Portugal, who holds the Council Presidency for the first semester of 2021, issued a new compromise text and brought up the proposal for discussion during the 25 February COMPET meeting.2 This meeting concluded with a qualified majority of Member States supporting the proposal. Austria and Slovenia, who were against the proposal in 2019, reversed their position and expressed their support for the proposal.
Following that, trilogues (i.e., between Commission, Parliament and Council) started in March 2021 during which co-legislators continued their discussions based on their respective negotiation mandates, with the aim to reach a final deal on the proposal.
Trilogue meeting concludes with agreement
On 1 June 2021, representatives of the EU institutions held the third trilogue meeting on public CbCR to continue their discussions based on their respective negotiation mandate. The main points of disagreement between the co-legislators related to the aggregation or disaggregation of information outside of the EU and the safeguard clause.
Despite the disagreements, the meeting concluded with a provisional political agreement on public CbCR. The overall compromise package resulted in the following main changes on the proposal:
According to the latest compromise text available, information to be disclosed would include:
Following the agreement in trilogue, formal adoption of the proposal by the Council and the Parliament is required. According to the Parliament press release, the vote in plenary is expected after the summer recess.
Once adopted, Member States will have 18 months to transpose the directive into national law. The first financial year of reporting on income tax information will be the year starting on or after one year following the transposition deadline. The reporting will take place within 12 months from the date of the balance sheet of the financial year in question.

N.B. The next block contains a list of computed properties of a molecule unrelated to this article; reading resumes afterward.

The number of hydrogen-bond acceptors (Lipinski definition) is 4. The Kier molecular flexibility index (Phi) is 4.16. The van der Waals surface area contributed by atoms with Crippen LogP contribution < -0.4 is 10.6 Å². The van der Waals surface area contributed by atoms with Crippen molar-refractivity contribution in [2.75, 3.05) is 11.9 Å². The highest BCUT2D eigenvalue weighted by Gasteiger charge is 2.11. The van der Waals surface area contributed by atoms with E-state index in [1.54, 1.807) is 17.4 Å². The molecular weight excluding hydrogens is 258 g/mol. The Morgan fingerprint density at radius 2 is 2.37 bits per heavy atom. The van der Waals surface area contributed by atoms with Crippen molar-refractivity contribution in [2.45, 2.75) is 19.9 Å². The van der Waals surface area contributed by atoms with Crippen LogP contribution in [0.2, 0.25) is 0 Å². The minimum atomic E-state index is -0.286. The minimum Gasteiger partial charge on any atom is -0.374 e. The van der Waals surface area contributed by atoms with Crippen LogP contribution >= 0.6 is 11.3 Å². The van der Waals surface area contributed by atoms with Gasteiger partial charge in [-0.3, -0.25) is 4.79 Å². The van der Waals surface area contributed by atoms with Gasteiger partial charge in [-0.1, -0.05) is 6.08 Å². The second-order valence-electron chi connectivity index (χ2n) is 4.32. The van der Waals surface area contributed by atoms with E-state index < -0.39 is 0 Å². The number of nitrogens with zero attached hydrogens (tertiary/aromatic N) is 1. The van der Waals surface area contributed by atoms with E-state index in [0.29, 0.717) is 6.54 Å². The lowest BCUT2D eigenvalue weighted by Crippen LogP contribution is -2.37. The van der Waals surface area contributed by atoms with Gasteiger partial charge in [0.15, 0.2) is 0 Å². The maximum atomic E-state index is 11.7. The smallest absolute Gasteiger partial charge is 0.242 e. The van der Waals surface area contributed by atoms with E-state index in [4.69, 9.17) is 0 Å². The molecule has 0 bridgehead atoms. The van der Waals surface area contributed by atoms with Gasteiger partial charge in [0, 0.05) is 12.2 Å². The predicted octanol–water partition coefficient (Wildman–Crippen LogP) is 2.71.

In practical terms, this means that if the directive is formally adopted on 30 September 2021, the first financial year of reporting on income tax information will be the year starting on or after one year following the 18-month transposition deadline, i.e., the first financial year starting on or after 30 March 2024. Member States may choose earlier transposition and reporting deadlines.
Despite the initially different aspects on the proposal among the EU institutions, the agreement that was reached in the trilogue illustrates that tax and financial transparency is at the very top of the agenda of the EU. Once adopted, the proposal will have a significant impact on both EU-based MNEs and non-EU based MNEs doing business in the EU. Moreover, it comes on top of a trend where voluntary Non-Financial Reporting Standards (such as the GRI), investors and the public ask for more public tax reporting by businesses.
Companies should closely monitor the progress on the adoption process and assess the impact of the proposal on their business and in particular their public tax reporting strategy.
For additional information with respect to this Alert, please contact the following:
EY Société d’Avocats, Paris
Ernst & Young GmbH Wirtschaftsprüfungsgesellschaft, Munich
Ernst & Young Belastingadviseurs LLP, Rotterdam
Ernst & Young Belastingadviseurs LLP, Amsterdam
Ernst & Young LLP (United Kingdom), London
Ernst & Young LLP (United States), Global Tax Desk Network, New York